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Communication Partnerships with People with Profound and Multiple Learning Disabilities

Jill Bradshaw (Tizard Centre, University of Kent, Canterbury)

Tizard Learning Disability Review

ISSN: 1359-5474

Article publication date: 1 April 2001



There are many definitions of profound and multiple learning disabilities. Most definitions include having a high degree of learning disability in conjunction with at least one other severe impairment, such as visual, auditory or physical impairments (Male, 1996; Ware, 1996; Lacey, 1998). Bunning (1997) adds that people with such disabilities are very reliant on others for support, including support in taking part in communicative events. Establishing reliable and consistent methods of communication may be exceptionally difficult (Florian et al, 2000). However, it is important to consider the individuality and extreme diversity of this population (Detheridge, 1997; Hogg, 1998), which includes variability in communication strengths and needs (Granlund & Olsson, 1999; McLean et al, 1996). Communication is often given little attention when services are planning ways of supporting individuals to participate, develop independence and make choices (McGill et al, 2000). While the individual's communication strengths and needs should remain central within any discussion, the significant others and the environment will also have an important influence. This article explores some of the communication issues experienced by people with profound and multiple learning disabilities and highlights the importance of the communication partnership within interventions.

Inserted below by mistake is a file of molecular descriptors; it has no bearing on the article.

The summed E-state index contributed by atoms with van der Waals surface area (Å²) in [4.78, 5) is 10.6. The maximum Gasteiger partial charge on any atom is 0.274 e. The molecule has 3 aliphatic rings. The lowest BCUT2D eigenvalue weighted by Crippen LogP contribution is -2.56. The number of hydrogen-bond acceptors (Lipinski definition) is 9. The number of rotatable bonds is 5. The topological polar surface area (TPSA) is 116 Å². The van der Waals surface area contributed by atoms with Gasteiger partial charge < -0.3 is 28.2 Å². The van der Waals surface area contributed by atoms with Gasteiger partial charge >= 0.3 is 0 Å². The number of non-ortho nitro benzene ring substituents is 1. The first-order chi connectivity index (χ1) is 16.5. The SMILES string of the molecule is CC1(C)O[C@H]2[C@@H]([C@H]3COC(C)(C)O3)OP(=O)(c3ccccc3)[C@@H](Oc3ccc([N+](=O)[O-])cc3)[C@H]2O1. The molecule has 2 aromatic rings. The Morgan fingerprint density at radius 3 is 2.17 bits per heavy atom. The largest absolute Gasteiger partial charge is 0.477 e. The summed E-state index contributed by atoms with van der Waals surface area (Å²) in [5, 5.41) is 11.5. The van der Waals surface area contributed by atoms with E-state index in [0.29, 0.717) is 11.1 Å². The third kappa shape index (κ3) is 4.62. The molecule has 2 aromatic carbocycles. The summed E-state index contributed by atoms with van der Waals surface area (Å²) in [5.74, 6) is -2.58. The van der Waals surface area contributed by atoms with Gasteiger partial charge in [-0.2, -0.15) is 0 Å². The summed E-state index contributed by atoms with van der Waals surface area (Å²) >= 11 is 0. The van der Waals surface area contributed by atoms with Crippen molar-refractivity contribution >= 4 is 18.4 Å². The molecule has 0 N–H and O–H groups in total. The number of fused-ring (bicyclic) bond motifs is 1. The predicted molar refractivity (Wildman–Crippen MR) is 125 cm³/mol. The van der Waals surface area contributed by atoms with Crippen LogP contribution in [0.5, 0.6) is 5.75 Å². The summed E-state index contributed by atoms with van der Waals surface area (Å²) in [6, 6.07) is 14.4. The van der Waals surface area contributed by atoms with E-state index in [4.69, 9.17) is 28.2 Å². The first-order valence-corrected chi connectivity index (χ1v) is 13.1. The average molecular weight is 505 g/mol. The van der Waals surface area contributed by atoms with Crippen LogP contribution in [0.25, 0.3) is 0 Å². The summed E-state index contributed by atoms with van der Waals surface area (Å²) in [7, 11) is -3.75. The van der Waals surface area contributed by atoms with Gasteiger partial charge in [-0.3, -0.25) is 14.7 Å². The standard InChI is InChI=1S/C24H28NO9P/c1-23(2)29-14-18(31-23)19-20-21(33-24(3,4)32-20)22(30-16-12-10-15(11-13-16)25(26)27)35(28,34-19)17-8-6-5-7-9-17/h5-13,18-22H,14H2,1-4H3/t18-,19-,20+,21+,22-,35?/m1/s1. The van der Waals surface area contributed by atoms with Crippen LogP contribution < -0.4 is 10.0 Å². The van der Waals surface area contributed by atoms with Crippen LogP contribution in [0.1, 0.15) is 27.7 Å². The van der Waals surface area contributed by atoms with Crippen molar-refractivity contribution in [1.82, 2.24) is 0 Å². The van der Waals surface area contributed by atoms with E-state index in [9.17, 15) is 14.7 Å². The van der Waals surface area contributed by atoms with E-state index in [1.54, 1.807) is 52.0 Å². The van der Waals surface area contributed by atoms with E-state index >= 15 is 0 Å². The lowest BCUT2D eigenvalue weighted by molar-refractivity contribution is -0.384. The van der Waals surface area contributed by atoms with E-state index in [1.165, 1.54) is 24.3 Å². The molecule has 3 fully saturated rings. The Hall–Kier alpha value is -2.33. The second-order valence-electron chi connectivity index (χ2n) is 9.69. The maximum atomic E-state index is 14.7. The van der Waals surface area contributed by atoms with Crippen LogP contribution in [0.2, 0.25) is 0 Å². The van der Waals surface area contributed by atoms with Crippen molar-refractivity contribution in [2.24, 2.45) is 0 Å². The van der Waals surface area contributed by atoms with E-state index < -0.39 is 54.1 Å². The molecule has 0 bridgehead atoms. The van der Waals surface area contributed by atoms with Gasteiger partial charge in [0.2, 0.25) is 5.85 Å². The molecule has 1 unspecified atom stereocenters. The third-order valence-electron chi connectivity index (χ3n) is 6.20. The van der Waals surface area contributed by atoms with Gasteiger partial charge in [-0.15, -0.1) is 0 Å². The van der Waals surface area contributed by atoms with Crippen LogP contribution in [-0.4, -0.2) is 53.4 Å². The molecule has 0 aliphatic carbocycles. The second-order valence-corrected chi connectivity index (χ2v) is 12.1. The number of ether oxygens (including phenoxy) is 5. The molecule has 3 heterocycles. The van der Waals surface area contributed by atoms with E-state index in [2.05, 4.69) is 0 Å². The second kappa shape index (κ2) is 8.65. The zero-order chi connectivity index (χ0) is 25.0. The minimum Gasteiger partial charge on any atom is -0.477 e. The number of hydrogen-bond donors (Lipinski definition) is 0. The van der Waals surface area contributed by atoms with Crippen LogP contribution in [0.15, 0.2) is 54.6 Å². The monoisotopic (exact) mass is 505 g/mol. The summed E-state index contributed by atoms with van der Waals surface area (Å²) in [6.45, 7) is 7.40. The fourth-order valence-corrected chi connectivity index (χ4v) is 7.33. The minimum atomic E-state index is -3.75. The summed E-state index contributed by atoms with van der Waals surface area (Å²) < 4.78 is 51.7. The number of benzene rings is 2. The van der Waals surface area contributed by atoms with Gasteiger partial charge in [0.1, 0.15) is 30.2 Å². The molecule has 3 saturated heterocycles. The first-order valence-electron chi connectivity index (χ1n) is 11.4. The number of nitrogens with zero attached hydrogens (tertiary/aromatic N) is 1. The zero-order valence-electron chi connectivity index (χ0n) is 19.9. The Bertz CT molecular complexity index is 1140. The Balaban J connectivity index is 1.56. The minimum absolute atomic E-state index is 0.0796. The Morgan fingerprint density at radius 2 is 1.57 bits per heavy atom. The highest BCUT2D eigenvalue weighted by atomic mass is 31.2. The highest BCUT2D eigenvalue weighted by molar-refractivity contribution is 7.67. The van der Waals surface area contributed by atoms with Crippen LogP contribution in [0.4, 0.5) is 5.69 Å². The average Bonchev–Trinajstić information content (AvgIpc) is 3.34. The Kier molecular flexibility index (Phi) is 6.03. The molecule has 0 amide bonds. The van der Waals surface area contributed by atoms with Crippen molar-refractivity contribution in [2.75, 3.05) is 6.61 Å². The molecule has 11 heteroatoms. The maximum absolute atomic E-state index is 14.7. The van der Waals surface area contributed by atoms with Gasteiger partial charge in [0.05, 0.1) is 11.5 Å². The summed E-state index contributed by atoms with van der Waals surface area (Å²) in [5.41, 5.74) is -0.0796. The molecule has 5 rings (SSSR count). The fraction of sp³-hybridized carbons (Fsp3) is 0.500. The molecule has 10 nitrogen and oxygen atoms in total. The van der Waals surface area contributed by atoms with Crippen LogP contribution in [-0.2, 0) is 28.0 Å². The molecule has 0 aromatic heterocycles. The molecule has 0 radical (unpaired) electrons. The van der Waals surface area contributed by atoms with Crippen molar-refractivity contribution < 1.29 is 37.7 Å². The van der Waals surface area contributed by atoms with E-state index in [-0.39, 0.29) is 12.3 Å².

Bradshaw, J. (2001), "Communication Partnerships with People with Profound and Multiple Learning Disabilities", Tizard Learning Disability Review, Vol. 6 No. 2, pp. 6-15.




Copyright © 2001, MCB UP Limited

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